Saturday, January 8, 2011

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Ida Is Love

This post is my contribution to this year's Supporting Actress Blog-a-thon, hosted by the gracious StinkyLulu. This year celebrates the Fifth Year of this always-anticipated tradition, and I just want to say thank you to Brian Herrera for coming back, even if it's just for one day, to keep the tradition alive.

When I first saw Maria Paiato in I Am Love, I knew she would be my contribution to the Supporting Actress Blog-a-thon. A second look reminded me why I fell in love with the role in the first place. And then I saw Malcolm's beautiful write-up over at My Last Oscar and thought, "Aw, shit." I knew I wouldn't be able to do it as well as Malcolm, he just put it all so beautifully, especially in his analysis of the finale. With video! Be sure to read that, too, or first.

And yet, when I look at my list of Best Supporting Actresses, this is the one I want to talk about. So, sorry for the redundancy, but a great performance is always worth mulling over.

From her first entrance, we know two things about Ida, head housekeeper to the Recchi family. First, we know that she likes the Russian-born wife of the Recchi heir, Emma (played with great subtlety and urgency by Tilda Swinton); we can tell by their easy way of talking, by the silent looks they give each other throughout. Second, we know that Ida knows everything that goes on in the house, better than anyone else in family; we can tell by the fact that she's the first to know about son Edoardo's new girlfriend, informing Emma so that they may arrange the seating for dinner. To her, this is natural. She is the perfect servant, it is her job to know everything...even the things she doesn't know.

When Emma returns from her first rendezvous with Edoardo's friend, Ida is the only one in the house. She goes about her chores, ironing sheets, when Emma looks up and invites her to dinner. I love Paiato's face here.

She's obviously caught off guard, but I think it's the same gob-smacked expression of flattery, and when Emma explains that it's because there's no one else home, her self-deprecating laugh and refusal breaks my heart. Of course that's why. She's just lonely. Ida returns to her maid face, but looks up again at the distracted Emma. Ida knows something is up,but there's also a trace of sadness there. I feel like she's wishing she hadn't refused, but it's too late to say anything now, and besides, that's just not the way things are done.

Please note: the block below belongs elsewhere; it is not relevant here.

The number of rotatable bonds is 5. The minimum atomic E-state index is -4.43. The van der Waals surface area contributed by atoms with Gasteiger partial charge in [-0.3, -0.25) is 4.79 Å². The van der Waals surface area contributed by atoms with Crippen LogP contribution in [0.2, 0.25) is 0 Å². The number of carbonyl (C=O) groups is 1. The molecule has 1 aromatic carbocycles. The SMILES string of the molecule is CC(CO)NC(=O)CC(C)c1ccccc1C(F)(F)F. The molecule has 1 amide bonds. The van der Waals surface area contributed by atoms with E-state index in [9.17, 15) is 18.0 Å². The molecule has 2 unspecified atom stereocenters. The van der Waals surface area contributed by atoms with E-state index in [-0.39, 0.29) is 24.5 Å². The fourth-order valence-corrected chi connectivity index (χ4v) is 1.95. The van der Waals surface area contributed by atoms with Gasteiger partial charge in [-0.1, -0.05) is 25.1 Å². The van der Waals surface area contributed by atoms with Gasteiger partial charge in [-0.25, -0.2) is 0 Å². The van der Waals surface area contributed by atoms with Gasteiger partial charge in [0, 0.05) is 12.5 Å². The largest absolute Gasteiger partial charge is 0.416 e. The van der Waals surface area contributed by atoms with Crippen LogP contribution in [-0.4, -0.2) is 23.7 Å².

Her next big scene is comforting a sobbing Edoardo. Disillusioned with the way his father and business partners run the family company, Edo returns home to seek solace in his mother's arms; instead, he finds Ida, sits with her, and breaks down. I assume he did this before when he was a child, and surely Ida's been with them that long. You can see it by the way Paiato looks at him, with the affection and familiarity of a mother, but with the distance of an employee. And again, the surprise of his tears, followed by her having to mother him.

Paiato's mostly silent here, but her face and body language register everything. It's a nice contrast to the later hospital scene, when Betta finally arrives. She is the first to get up and rush to the girl's side, stopping just short of a comforting embrace. Instead, she stands aside when grandmother Rori and brother Gianluca rise to take on that responsibility. Ida just watches, and you can see that she wants to reach out, just as she was able to comfort Edo.

This is usually when most fans would talk about that big finale. I shan't, though, because there's something else I want to focus on. There's a scene where Emma is dreaming, and she hears a voice calling her by her Russian name, than a voice saying, "Emma. Emma." In her POV, it's at first a little girl...then, suddenly, Ida, waking her up like a mother would a daughter.

Cut to: reality. Ida walks in after this dream, calls Emma "signora", and wakes her up for real. It's a brief scene, mostly a wide, but it's important because of how Ida's character is presented to us. Emma, let us remember, was a Russian who the Italian Tancredi Recchi fell in love with and married, bringing her home; she has never returned to Russia, but she is still an outsider. Long before she begins an affair with the chef, she seems detached from things, though she does love her children. In various scenes, though, we see the affection between her and another outsider, the housekeeper. For her to dream of her servant calling her by her given names, a maternal figure, is significant. It establishes Ida as not just an employee, but the rock of this family. Edo goes to her, Betta almost goes to her, and now Emma wishes she could go to her; Ida, too, wishes there was something more she could do for Emma.

Paiato sells it. She is watchful, but not sneaky; loyal, but longing for more. Her face, her body language, everything tells us about this efficient, warm woman who has dedicated her life to taking care of people who see her as a servant. It's what makes this scene so resonant, the fact that Emma sees her as much more, and it makes that Big Finale all the more wrenching. Paiato's Ida is the very definition of a supporting turn, a true "actress at the edges", as StinkyLulu would say. In her subtle and beautiful performance, she gives us a complex portrait of a devoted housekeeper and friend. Remember Viola Davis in Far From Heaven, Frances E. Williams in The Reckless Moment, and Helen Mirren in Gosford Park? Well then you should remember Maria Paiato in I Am Love. She joins the Pantheon of Cinematic Servitude.


Malcolm said...

I'm really glad you picked her too.

At least I know I'm not the only one who loves her (because I thought I was crazy)!

TomS said...

Very nice analysis of a wonderful performance in a sumptuous film. I'm with you guys!